In the early months of 2009, I spent many hundreds of hours inside the hulking Widener Library, working on my doctoral dissertation and pausing periodically to look at the snow outside blanketing the Harvard campus and ponder the future. I probably had a successful academic career ahead of me, if I wanted it. The pathos and the seasons of academic life appealed to me. But I also yearned for adventure, and my primary interest was in the public square and not the ivory tower. I loathed the poor quality of religious conversation online, and wanted very much for evangelicals to set higher standards of discourse.
So when I received an email from another doctoral student (David Charles) who was engaged in building Patheos.com, I jumped at the opportunity to get involved. I believed in the vision as a whole: We would work together to recreate online the religious marketplace of ideas and yet to make it better: more informed, more charitable, more elevated. But I also had a vision for the Evangelical Channel, over which I became the managing editor: to model the kind of intelligent and yet winsome, rigorous and yet gracious conversation evangelicals and really everyone should engage in.
On days like today, I’m reminded how audacious that goal is, how hard one has to swim against the currents, and how many people would prefer that we fail.
As I’ve said before, the new media world incentivizes caricature and exaggeration, slander and suspicion. It disincentivizes deliberate thoughtfulness, patient contemplation, measured and balanced analysis. Many of the largest blogs grow around a central organizing animus. Write about how much you scorn liberals or conservatives, Christians or Muslims or Catholics or Mormons, atheists or theists, complementarians or egalitarians, and you’ll attract an audience eager to have their prejudices confirmed. The convenient thing is: since you will all know who the bad guys are, and since you all possess such stunning insight into their psychology, you can dispense with the usual standards of evidence and argumentation. Why bother questioning the evidence when their guilt is unquestionable?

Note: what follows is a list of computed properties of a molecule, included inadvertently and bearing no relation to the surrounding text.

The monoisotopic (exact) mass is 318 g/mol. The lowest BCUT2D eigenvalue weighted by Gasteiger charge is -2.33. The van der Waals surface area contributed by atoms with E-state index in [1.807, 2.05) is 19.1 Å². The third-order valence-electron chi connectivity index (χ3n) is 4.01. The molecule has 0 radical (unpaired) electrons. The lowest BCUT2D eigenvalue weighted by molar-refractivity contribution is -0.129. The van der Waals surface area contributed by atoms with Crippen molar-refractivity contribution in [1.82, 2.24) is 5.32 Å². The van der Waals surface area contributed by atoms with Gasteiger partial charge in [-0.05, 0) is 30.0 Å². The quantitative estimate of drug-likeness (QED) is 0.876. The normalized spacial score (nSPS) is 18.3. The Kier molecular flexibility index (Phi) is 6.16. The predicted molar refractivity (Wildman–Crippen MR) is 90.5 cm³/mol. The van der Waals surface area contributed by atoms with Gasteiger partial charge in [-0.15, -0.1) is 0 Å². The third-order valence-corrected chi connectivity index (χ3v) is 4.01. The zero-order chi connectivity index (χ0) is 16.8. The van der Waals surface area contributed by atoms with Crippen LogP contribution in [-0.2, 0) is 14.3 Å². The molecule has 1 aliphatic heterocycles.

I awoke this morning with the intention of criticizing a website called Talk2Action.org for promoting scorn, suspicion and misunderstanding of conservative Christians. But that’s not what I got into this business to do. Instead, I’m going to respond (with as much grace as I can muster) to the co-founder’s criticisms of me and my recent interview with Samuel Rodriguez, since I am in full possession of the facts in this case.
I’m not terribly concerned with defending my reputation. The accusation here is not the worst I’ve heard, from the Left or the Right, it comes at a relatively small blog/website, and no one who knows me would give this particular yarn much credence. But I do think it’s an illuminating case study of the kinds of problems we all face when we try to hold a charitable conversation over matters on which we passionately disagree.